By DENISHA McKNIGHT
As the seasons change from warm to hot, residents should be very cautious of not only the heat but also the rising health risks, such as the Zika virus.
“With summer coming, the Zika threat will get worse,” said Claude Jacob, president of the National Association of County and City Health Officials during a press conference discussing the Zika threat May 31.
Many people are at risk of contracting the virus through a mosquito bite this summer, particularly people who live close to the Gulf Coast and pregnant women. Last year, there were 5,300 Zika cases reported in the U.S. Furthermore, 250 pregnant women were confirmed to have Zika and, of those, 10 percent delivered babies with Zika-related birth defects, according to the Centers for Disease Control.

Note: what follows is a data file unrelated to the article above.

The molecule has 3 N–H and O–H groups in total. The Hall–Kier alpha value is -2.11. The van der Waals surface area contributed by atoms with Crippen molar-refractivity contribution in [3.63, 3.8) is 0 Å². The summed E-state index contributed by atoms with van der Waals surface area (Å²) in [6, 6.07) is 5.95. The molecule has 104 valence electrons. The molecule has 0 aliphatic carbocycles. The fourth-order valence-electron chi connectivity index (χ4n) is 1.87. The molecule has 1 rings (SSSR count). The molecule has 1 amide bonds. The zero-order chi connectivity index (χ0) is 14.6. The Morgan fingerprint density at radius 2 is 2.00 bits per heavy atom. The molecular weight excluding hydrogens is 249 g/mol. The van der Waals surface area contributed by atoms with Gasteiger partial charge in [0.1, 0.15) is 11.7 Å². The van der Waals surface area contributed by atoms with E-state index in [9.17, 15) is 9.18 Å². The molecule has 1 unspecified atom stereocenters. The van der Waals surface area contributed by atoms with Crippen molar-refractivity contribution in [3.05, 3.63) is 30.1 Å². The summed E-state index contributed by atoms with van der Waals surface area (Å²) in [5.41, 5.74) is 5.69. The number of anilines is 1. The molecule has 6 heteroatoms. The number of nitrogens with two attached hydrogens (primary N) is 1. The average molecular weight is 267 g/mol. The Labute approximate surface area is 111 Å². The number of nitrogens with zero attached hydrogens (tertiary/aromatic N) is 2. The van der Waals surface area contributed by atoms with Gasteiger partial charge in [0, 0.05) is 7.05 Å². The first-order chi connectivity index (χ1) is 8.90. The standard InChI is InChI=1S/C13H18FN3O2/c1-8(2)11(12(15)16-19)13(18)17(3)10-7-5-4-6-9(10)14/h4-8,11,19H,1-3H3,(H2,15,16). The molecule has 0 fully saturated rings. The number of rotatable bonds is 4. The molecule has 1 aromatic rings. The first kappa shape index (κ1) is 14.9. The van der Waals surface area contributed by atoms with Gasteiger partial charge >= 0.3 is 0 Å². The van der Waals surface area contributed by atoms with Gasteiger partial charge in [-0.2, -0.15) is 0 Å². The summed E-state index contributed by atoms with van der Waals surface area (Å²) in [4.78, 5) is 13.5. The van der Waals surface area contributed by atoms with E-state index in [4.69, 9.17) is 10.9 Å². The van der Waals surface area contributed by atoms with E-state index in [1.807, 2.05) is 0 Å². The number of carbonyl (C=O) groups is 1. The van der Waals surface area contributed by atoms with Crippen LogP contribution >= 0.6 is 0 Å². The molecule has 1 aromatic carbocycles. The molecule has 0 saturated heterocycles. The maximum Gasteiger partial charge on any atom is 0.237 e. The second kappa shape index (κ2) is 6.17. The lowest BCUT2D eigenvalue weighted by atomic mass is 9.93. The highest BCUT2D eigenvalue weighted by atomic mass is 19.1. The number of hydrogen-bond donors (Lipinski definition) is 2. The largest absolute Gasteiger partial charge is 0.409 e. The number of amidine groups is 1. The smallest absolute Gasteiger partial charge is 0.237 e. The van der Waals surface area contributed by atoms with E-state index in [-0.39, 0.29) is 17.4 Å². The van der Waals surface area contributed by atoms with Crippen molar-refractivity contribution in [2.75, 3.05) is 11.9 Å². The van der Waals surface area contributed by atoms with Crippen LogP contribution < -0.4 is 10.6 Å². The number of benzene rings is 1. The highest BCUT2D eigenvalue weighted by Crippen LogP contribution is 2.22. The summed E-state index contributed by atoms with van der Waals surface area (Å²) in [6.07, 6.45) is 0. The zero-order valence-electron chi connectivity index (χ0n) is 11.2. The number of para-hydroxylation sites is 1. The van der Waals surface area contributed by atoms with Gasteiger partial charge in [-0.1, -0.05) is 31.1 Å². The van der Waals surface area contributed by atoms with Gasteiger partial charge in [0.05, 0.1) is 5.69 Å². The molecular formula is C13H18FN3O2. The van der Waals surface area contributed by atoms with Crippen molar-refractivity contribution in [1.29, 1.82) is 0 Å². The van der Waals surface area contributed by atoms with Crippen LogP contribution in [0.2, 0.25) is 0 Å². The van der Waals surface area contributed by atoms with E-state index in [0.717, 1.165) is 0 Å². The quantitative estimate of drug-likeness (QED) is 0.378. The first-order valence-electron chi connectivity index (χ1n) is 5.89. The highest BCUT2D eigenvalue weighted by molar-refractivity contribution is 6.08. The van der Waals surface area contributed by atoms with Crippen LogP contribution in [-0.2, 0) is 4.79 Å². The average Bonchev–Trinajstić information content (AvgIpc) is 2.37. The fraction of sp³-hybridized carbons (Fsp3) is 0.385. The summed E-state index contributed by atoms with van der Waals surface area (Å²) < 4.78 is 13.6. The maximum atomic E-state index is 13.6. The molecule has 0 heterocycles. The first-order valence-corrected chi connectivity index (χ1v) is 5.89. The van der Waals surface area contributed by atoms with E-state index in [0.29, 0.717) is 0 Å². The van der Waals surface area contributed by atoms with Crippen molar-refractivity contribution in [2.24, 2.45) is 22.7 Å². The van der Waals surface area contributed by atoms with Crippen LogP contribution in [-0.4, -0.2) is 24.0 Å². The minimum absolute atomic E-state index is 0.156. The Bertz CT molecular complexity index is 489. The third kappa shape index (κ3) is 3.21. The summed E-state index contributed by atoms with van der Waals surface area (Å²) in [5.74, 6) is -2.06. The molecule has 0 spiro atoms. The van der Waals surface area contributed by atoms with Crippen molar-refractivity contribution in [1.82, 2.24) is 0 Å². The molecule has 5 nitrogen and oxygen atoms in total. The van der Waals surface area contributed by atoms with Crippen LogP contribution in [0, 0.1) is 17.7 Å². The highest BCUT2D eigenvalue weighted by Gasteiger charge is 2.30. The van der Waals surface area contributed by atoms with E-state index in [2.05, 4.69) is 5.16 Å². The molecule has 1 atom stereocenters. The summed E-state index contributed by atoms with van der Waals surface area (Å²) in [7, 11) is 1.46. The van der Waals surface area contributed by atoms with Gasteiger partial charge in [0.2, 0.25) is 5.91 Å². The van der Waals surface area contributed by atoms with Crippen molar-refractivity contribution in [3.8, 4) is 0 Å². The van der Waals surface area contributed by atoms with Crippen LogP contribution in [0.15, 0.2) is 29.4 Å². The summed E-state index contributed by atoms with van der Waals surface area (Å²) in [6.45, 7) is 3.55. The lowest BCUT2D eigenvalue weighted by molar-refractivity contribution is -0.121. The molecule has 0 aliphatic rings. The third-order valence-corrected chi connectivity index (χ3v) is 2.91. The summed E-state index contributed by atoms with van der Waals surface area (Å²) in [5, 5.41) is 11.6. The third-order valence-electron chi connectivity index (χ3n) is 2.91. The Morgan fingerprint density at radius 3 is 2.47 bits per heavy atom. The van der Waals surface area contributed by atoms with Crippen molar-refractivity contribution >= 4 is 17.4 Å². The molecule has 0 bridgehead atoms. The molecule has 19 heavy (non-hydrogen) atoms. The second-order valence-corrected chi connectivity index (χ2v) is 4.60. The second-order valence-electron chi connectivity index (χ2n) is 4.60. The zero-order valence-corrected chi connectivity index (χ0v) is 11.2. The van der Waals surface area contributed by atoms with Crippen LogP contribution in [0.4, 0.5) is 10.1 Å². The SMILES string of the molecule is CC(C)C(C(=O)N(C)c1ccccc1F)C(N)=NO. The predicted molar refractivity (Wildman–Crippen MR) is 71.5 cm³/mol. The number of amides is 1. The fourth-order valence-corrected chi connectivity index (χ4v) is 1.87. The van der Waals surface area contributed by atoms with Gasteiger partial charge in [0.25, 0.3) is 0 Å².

Reports haven’t been broken down racially yet, but researchers have considered several social variables.
“They are taking it into consideration. Social determinants are important,” said Oscar Alleyne, NACCHO senior adviser. “People who work outside have a higher risk, and people whose housing is less safe such as lack of air conditioning and screens are at higher risk as well. People who are lower on the socio-economic gradient [also] are more at risk.”